Distinguished University Professor
The Distinguished University Professor title is awarded permanently
to no more than three exceptional faculty per year. The title recognizes
accomplishments in research, scholarly or creative work, teaching, and
service that are both distinguished and distinctive. The Office of Academic
Affairs awards honored faculty a $30,000 one-time cash award to support their academic work. Honorees are expected
to continue a regular program of teaching, research, scholarly or creative
work, and service.
Heck-Faust Memorial Chair in Constitutional Law
Moritz College of Law
Ruth Colker is one of the most influential figures in the field of disability law in the United States. Her scholarly work has influenced the United States Supreme Court and the US Congress alike. At the same time, she has contributed path-breaking empirical and theoretical scholarship to the field of disability legal studies and also has maintained a record of innovative teaching and substantial service.
“There are many ways to define scholarly excellence for a member of a law faculty, including influence in the courts, influence in the legislature and recognition by other legal academics,” a nominator wrote. “Professor Colker has attained the pinnacle of our profession by attaining excellence in each of those areas.”
She published the first widely adopted casebook on the law of disability discrimination that still is the leading text in the field. She also authored an empirical article that documented the Americans with Disabilities Act protected far fewer Americans than the law had intended, and her work was frequently cited during hearings that led up to significant amendments to the law in 2008.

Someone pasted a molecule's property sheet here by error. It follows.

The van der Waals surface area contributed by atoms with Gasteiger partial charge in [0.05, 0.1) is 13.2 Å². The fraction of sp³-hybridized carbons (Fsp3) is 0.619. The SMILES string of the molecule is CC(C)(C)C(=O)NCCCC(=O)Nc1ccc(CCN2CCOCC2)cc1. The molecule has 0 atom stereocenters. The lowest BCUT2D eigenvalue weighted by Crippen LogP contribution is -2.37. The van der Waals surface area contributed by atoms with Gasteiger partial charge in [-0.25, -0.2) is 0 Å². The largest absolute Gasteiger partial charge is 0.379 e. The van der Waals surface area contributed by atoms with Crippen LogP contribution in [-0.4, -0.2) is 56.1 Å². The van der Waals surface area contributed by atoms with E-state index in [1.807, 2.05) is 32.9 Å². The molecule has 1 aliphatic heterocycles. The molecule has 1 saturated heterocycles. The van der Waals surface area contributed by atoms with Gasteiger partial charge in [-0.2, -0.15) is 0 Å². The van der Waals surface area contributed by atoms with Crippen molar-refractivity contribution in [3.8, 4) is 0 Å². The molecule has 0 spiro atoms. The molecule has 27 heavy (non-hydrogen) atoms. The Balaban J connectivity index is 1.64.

Among her nominators, in fact, was Richard Thornburgh, who was US attorney general when the original law was passed in 1990 and has actively worked to maintain the law’s effectiveness.
Colker earned her bachelor’s and JD from Harvard University and served in the Civil Rights Division of the US Department of Justice before entering the academic field in 1985. She has been at Ohio State since 1997, and in that time has been a University Distinguished Lecturer (2001), earned a Distinguished Diversity Enhancement Award (2002) and received a Distinguished Scholar Award (2003).
She is the first faculty member from the Moritz College of Law to be designated a Distinguished University Professor.
Professor and Chair
Department of Greek and Latin
Fritz Graf’s many scholarly and pedagogical accomplishments nearly defy summation within a small space. Suffice it to say that he has made invaluable contributions to two fields: Classics and the history of religion.
Nominators on two continents describe Graf as a “towering figure” who has “changed the face of the study of Greek and Roman religion, magic and mythology, ancient epigraphy and Latin literature.” He is praised for his depth and breadth of knowledge, the originality of his scholarship and his personal charisma — a dynamic combination, in and out of the classroom.